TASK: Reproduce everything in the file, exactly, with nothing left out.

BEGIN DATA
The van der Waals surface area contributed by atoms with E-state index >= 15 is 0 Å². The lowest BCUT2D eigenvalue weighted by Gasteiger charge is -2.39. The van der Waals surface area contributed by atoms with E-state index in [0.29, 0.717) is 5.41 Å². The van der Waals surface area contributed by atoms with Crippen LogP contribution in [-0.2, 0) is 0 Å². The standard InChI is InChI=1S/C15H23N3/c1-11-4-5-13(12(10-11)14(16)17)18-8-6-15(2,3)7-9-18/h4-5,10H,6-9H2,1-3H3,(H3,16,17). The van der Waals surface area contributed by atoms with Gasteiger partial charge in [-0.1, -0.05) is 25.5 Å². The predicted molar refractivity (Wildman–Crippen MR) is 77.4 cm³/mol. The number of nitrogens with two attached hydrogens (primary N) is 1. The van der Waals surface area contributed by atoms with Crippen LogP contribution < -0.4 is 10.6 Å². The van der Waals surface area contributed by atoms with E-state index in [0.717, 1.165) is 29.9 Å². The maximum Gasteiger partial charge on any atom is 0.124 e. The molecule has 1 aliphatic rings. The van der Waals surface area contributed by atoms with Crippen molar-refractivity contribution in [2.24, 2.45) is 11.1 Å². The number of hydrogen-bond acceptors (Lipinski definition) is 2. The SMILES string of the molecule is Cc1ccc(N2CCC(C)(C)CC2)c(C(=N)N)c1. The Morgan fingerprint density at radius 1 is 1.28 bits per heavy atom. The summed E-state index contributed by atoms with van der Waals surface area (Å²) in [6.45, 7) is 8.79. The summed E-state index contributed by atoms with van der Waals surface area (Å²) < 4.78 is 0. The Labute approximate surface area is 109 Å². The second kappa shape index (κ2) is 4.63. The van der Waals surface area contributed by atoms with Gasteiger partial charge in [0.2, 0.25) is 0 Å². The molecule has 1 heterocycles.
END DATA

The van der Waals surface area contributed by atoms with E-state index >= 15 is 0 Å². The lowest BCUT2D eigenvalue weighted by Gasteiger charge is -2.39. The van der Waals surface area contributed by atoms with E-state index in [0.29, 0.717) is 5.41 Å². The van der Waals surface area contributed by atoms with Crippen LogP contribution in [-0.2, 0) is 0 Å². The standard InChI is InChI=1S/C15H23N3/c1-11-4-5-13(12(10-11)14(16)17)18-8-6-15(2,3)7-9-18/h4-5,10H,6-9H2,1-3H3,(H3,16,17). The van der Waals surface area contributed by atoms with Gasteiger partial charge in [-0.1, -0.05) is 25.5 Å². The predicted molar refractivity (Wildman–Crippen MR) is 77.4 cm³/mol. The number of nitrogens with two attached hydrogens (primary N) is 1. The van der Waals surface area contributed by atoms with Crippen LogP contribution < -0.4 is 10.6 Å². The van der Waals surface area contributed by atoms with E-state index in [0.717, 1.165) is 29.9 Å². The maximum Gasteiger partial charge on any atom is 0.124 e. The molecule has 1 aliphatic rings. The van der Waals surface area contributed by atoms with Crippen molar-refractivity contribution in [2.24, 2.45) is 11.1 Å². The number of hydrogen-bond acceptors (Lipinski definition) is 2. The SMILES string of the molecule is Cc1ccc(N2CCC(C)(C)CC2)c(C(=N)N)c1. The Morgan fingerprint density at radius 1 is 1.28 bits per heavy atom. The summed E-state index contributed by atoms with van der Waals surface area (Å²) in [6.45, 7) is 8.79. The summed E-state index contributed by atoms with van der Waals surface area (Å²) < 4.78 is 0. The Labute approximate surface area is 109 Å². The second kappa shape index (κ2) is 4.63. The van der Waals surface area contributed by atoms with Gasteiger partial charge in [0.2, 0.25) is 0 Å². The molecule has 1 heterocycles.